Nurse prescribing: the process, preparation and its impact on diabetes care

Authors

  • Deirdre Kyne Grzebalski MSc, RGN, Cert Ed

    Clinical Nurse Leader, Corresponding author
    1. Diabetes, Diabetes Centre, Newcastle General Hospital, Newcastle-upon-Tyne, UK
    • Diabetes, Diabetes Centre, Newcastle General Hospital, Newcastle-upon-Tyne, UK
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Introduction

Nurse prescribing, although primarily carried out in the community setting, is growing in secondary and specialist care – for example, in diabetes centres. The advent of the Extended and Supplementary Prescribing Course has provided an opportunity for nurses working within the specialty of diabetes not only to prescribe medicines such as insulin and oral hypoglycaemic agents but, for the first time, to be able to adjust therapy legally.

The Royal College of Nursing first recommended nurse prescribing for district nurses in 1980, but it was not until the final Crown Report1 that there was support for an extension of the groups of professionals who could prescribe and in turn improve multidisciplinary team-work. It was at this time that there was a key recommendation to recognise two types of prescriber: the Independent Prescriber who would be responsible for the assessment of patients with undiagnosed conditions and for decisions about the clinical management required, including prescribing; and the Dependent Prescriber who would be responsible for the continuing care of patients who have been clinically assessed by an Independent Prescriber. This care would be informed by clinical guidelines and be consistent with individual treatment plans. Regular clinical reviews would also be carried out by the assessing clinician. The need to ‘extend the role of nurses, to make better use of their knowledge and skills, including making it easier for them to prescribe’ was reinforced by the document ‘Making a Difference’,2 produced at this time.

Independent prescribing

An Independent Nurse Prescriber can only prescribe from a specified nurses' extended formulary. This includes a list of around 240 prescription-only medicines, general sales list and prescription medicines (including controlled drugs) for a range of around 110 medical conditions. However, the Department of Health has deemed independent nurse prescribing appropriate for certain circumstances only. These circumstances include: common conditions as listed in the Nurse Prescribers' Extended Formulary (NPEF), if the nurse is working remotely from a doctor, seeing patients independently for those conditions listed in the NPEF, and if the nurse is competent to assess, diagnose and make treatment decisions for the patient. Independent nurse prescribing is not suitable for complex medical conditions or for patients with several co-morbidities3 – for example, diabetes.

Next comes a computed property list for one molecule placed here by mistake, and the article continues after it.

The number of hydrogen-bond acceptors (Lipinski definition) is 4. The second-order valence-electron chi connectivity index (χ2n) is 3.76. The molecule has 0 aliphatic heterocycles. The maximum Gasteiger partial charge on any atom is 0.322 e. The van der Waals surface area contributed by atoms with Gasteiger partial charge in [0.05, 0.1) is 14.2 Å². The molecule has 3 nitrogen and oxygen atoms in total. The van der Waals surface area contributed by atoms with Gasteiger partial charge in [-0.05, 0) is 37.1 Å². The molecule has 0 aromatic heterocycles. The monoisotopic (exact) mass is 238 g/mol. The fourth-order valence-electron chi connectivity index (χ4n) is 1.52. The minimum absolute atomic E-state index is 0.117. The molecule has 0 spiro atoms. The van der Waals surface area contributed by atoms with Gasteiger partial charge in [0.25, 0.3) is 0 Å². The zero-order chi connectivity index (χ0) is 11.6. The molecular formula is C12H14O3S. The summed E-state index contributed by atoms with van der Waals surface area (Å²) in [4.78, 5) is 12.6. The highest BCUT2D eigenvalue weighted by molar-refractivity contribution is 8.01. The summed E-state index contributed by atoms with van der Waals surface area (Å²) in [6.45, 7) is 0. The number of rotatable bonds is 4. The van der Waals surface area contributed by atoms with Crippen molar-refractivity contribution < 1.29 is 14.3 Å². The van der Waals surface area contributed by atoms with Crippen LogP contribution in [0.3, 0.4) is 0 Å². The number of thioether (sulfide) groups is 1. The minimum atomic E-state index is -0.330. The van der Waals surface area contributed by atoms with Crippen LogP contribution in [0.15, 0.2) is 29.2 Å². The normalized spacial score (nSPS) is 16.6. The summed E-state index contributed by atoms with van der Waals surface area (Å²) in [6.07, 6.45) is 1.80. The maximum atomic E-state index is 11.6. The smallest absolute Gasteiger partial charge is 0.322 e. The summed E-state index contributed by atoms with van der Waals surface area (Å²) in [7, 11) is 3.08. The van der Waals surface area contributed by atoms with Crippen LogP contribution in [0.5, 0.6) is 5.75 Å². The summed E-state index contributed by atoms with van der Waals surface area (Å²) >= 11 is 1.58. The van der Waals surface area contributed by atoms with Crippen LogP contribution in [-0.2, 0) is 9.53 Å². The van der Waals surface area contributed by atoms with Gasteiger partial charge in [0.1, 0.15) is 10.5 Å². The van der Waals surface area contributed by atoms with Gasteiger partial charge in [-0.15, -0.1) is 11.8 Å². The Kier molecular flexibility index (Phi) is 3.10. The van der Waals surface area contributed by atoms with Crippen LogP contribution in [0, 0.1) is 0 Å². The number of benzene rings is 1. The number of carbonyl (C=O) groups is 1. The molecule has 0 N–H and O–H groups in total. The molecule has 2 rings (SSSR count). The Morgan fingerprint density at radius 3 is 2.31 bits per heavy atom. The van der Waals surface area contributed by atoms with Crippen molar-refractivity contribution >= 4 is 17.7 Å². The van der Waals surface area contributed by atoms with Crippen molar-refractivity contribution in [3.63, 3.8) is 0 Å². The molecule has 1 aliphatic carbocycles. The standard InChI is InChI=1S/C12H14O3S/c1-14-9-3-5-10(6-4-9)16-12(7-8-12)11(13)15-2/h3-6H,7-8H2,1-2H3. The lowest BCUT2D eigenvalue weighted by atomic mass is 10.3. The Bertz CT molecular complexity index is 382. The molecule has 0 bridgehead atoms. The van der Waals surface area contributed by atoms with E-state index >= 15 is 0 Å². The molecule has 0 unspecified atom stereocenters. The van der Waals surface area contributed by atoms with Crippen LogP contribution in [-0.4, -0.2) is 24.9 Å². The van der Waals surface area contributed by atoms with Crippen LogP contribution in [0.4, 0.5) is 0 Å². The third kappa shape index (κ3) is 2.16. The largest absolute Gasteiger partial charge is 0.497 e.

Supplementary prescribing

Supplementary prescribing is more appropriate for nurses working in diabetes care. Supplementary prescribing is designed to assist continuing care rather than ‘one-off’ episodes of care – for example, patients with long-term needs such as chronic disease including diabetes. It is defined as: ‘A voluntary partnership between an independent prescriber (doctor) and a supplementary prescriber (nurse), to implement an agreed patient-specific Clinical Management Plan (CMP) with the patient's agreement.’4

There are no legal restrictions on the clinical conditions that a Supplementary Prescriber may treat. Supplementary prescribing requires a prescribing partnership and a CMP for the patient before it can begin, so it is deemed to be more useful when dealing with long-term medical conditions such as diabetes. However, the Independent Prescriber will decide with the Supplementary Prescriber, in drawing up the CMP, when supplementary prescribing is appropriate.

There is no specific formulary or list of medicines for supplementary prescribing, so as long as the medicines are referred to in the patient's CMP, the Supplementary Prescriber is able to prescribe all drugs as discussed above. The Supplementary Prescriber should not, however, prescribe any drug that they do not feel competent to prescribe.5, 6

Clinical management plan

A CMP is a legal requirement, and supplementary prescribing cannot happen without it. It is a patient-specific document which relates to an individual patient. Once it is drawn up in conjunction with and agreed by the Independent and Supplementary Prescribers, and the arrangement is endorsed by the patient, the CMP enables the Supplementary Prescriber to manage the treatment of individual patients (including prescribing), within the identified parameters.

The CMP should contain enough detail to ensure patient safety and must: